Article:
The study’s longitudinal design allows the children to be followed over time. Information about their parents is also recorded, in terms of sociogeographic context, socio-occupational status and family situation. This makes it possible not only to produce detailed descriptions of different family structures, but also to see what impact they have on the lives and development of the children who are directly concerned by them.
Researchers are also looking at the different contexts in which the children find themselves, including the family home, institutions (day nurseries, schools, cultural and sports clubs, etc.) and relations outside the family, to see how they contribute to the children’s socialization. By examining the children’s interactions with the people around them, it is possible to identify the factors affecting their social integration and, by so doing, undertake a fine-grained analysis of social inequality and social differentiation.
The children’s learning and their progress through school are the focus of particular attention. Information collected from parents (organization of the child’s day, relations with the school, support given to the child) is cross-referenced with data collected from teachers (questionnaires filled in by teachers and exercises performed in the classroom).
Lastly, by examining the parents’ childrearing values, alongside the children’s emergent views of society, the study will provide an opportunity to analyse how values are handed down from one generation to the next.
Research in this area involves observing how family structures change (separation, repartnering, bereavement, joint custody, etc.) and how these changes affect children. Researchers are also exploring intergenerational bonds via the role of grandparents in bringing up children and relations between siblings or parents.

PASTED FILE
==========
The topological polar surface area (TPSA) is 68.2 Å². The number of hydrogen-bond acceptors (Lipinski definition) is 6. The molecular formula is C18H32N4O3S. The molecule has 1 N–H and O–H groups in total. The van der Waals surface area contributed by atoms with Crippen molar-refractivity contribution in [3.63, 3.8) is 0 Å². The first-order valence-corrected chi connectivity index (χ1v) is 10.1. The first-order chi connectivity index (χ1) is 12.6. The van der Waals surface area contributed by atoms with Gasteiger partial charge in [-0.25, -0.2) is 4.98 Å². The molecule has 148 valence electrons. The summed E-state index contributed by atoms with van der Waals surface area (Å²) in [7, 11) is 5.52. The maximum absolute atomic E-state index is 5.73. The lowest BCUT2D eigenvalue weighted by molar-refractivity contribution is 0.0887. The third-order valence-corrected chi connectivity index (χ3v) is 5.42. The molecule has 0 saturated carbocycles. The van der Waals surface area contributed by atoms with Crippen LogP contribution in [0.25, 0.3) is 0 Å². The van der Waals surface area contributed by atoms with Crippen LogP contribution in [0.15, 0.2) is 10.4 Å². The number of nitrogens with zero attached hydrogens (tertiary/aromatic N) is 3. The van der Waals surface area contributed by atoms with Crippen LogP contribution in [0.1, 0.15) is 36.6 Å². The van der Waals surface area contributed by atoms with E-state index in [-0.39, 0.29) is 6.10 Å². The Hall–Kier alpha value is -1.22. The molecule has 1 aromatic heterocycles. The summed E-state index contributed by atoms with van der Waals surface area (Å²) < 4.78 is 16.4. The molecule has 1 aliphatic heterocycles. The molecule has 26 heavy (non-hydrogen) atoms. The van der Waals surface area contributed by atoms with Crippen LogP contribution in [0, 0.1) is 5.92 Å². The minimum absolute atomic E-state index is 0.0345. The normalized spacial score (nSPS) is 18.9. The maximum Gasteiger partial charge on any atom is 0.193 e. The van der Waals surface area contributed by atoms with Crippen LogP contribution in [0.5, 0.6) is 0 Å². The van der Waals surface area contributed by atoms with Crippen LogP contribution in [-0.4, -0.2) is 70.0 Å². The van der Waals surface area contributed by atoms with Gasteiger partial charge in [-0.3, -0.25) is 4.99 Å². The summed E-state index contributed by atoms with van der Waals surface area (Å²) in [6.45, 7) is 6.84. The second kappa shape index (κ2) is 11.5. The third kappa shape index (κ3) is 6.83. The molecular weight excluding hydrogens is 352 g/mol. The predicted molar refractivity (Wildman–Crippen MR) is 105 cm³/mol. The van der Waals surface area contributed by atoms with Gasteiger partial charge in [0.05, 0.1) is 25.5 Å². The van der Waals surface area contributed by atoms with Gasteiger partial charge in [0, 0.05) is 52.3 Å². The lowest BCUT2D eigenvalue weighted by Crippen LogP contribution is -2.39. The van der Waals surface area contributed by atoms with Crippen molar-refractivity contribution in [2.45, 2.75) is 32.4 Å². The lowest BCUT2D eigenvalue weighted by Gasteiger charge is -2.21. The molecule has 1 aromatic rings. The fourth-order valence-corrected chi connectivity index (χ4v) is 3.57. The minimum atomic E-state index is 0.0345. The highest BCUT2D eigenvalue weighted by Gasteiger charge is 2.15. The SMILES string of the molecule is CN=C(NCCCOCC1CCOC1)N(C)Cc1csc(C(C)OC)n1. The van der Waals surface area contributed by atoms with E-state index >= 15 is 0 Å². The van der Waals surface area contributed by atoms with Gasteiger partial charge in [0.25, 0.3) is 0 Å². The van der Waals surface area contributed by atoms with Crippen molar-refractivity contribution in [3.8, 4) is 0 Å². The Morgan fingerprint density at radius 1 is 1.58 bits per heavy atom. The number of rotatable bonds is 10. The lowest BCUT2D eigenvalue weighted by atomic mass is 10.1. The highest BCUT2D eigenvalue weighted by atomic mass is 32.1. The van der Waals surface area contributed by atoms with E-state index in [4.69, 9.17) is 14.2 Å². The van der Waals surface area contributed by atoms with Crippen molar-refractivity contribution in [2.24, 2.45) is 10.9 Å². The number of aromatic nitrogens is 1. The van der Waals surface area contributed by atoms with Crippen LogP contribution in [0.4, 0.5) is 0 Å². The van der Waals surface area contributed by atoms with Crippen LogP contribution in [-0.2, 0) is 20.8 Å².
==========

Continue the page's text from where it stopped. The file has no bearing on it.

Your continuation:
Socialization and education
What are the essential ingredients for children’s socialization, education and academic success? What roles do parents, institutions and children’s peer groups play in these processes? Elfe is attempting to answer these types of questions by analysing the children’s lifestyles, their access to culture and leisure activities, and the place of the media in their environment. Values transmitted within the family, at school and among groups of children, as well as the children’s own perceptions of what goes on at school and within society as a whole, are also central to this research, taking account of the children’s sex, birth order and number of siblings.
Economy – job insecurity
Parents may have to contend with major changes in the course of their working lives, experiencing periods of economic inactivity or frequent relocation that can be upsetting for their children.
More broadly, financial and material resources, housing and the quality of the social environment all influence children’s health, socialization and development. The Elfe study will allow the impact of these socioeconomic factors to be analysed in greater depth.
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Example of research
The values that children develop and the representations of society they construct are of particular interest to researchers. By looking at the combined influences of family, school and out-of-school activities, as well as the relations that children forge with their friends or siblings, Elfe will contribute to a better understanding of how they build their personalities and find their place in society.